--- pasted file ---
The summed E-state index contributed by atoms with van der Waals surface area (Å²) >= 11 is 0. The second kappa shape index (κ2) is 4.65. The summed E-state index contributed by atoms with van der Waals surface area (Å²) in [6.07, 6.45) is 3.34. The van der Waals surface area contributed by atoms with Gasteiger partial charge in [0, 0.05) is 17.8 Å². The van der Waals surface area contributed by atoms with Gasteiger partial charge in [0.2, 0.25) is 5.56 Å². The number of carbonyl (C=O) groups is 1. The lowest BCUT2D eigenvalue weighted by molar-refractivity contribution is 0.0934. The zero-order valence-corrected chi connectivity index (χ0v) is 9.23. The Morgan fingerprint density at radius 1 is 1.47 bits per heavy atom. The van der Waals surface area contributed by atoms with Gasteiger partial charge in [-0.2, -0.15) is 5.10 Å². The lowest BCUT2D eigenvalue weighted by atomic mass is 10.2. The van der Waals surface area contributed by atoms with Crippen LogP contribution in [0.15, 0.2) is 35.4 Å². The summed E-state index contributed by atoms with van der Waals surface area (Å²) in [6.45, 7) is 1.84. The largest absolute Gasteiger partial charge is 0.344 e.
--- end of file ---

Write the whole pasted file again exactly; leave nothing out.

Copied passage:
The summed E-state index contributed by atoms with van der Waals surface area (Å²) >= 11 is 0. The second kappa shape index (κ2) is 4.65. The summed E-state index contributed by atoms with van der Waals surface area (Å²) in [6.07, 6.45) is 3.34. The van der Waals surface area contributed by atoms with Gasteiger partial charge in [0, 0.05) is 17.8 Å². The van der Waals surface area contributed by atoms with Gasteiger partial charge in [0.2, 0.25) is 5.56 Å². The number of carbonyl (C=O) groups is 1. The lowest BCUT2D eigenvalue weighted by molar-refractivity contribution is 0.0934. The zero-order valence-corrected chi connectivity index (χ0v) is 9.23. The Morgan fingerprint density at radius 1 is 1.47 bits per heavy atom. The van der Waals surface area contributed by atoms with Gasteiger partial charge in [-0.2, -0.15) is 5.10 Å². The lowest BCUT2D eigenvalue weighted by atomic mass is 10.2. The van der Waals surface area contributed by atoms with Crippen LogP contribution in [0.15, 0.2) is 35.4 Å². The summed E-state index contributed by atoms with van der Waals surface area (Å²) in [6.45, 7) is 1.84. The largest absolute Gasteiger partial charge is 0.344 e.